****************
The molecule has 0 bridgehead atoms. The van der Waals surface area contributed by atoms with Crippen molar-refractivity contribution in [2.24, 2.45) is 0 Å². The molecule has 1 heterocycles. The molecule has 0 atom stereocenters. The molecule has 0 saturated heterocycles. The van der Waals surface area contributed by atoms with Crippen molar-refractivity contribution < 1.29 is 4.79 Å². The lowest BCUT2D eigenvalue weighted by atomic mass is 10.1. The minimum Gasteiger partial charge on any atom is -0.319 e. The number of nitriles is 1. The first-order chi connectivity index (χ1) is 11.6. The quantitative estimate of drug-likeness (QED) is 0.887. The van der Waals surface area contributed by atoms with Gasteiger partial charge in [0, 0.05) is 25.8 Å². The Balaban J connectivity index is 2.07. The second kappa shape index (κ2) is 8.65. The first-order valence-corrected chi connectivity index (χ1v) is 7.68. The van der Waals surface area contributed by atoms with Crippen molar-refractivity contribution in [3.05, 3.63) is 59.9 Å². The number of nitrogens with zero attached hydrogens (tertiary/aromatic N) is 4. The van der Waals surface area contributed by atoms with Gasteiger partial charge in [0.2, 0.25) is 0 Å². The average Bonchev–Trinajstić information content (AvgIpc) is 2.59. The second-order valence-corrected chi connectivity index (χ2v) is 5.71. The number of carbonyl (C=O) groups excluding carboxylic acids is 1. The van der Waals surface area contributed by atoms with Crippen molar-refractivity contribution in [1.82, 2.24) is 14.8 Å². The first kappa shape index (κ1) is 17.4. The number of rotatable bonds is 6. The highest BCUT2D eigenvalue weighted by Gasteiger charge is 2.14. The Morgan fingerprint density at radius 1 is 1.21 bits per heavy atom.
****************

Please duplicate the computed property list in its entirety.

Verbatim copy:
The molecule has 0 bridgehead atoms. The van der Waals surface area contributed by atoms with Crippen molar-refractivity contribution in [2.24, 2.45) is 0 Å². The molecule has 1 heterocycles. The molecule has 0 atom stereocenters. The molecule has 0 saturated heterocycles. The van der Waals surface area contributed by atoms with Crippen molar-refractivity contribution < 1.29 is 4.79 Å². The lowest BCUT2D eigenvalue weighted by atomic mass is 10.1. The minimum Gasteiger partial charge on any atom is -0.319 e. The number of nitriles is 1. The first-order chi connectivity index (χ1) is 11.6. The quantitative estimate of drug-likeness (QED) is 0.887. The van der Waals surface area contributed by atoms with Gasteiger partial charge in [0, 0.05) is 25.8 Å². The Balaban J connectivity index is 2.07. The second kappa shape index (κ2) is 8.65. The first-order valence-corrected chi connectivity index (χ1v) is 7.68. The van der Waals surface area contributed by atoms with Crippen molar-refractivity contribution in [3.05, 3.63) is 59.9 Å². The number of nitrogens with zero attached hydrogens (tertiary/aromatic N) is 4. The van der Waals surface area contributed by atoms with Gasteiger partial charge in [0.2, 0.25) is 0 Å². The average Bonchev–Trinajstić information content (AvgIpc) is 2.59. The second-order valence-corrected chi connectivity index (χ2v) is 5.71. The number of carbonyl (C=O) groups excluding carboxylic acids is 1. The van der Waals surface area contributed by atoms with Crippen molar-refractivity contribution in [1.82, 2.24) is 14.8 Å². The first kappa shape index (κ1) is 17.4. The number of rotatable bonds is 6. The highest BCUT2D eigenvalue weighted by Gasteiger charge is 2.14. The Morgan fingerprint density at radius 1 is 1.21 bits per heavy atom.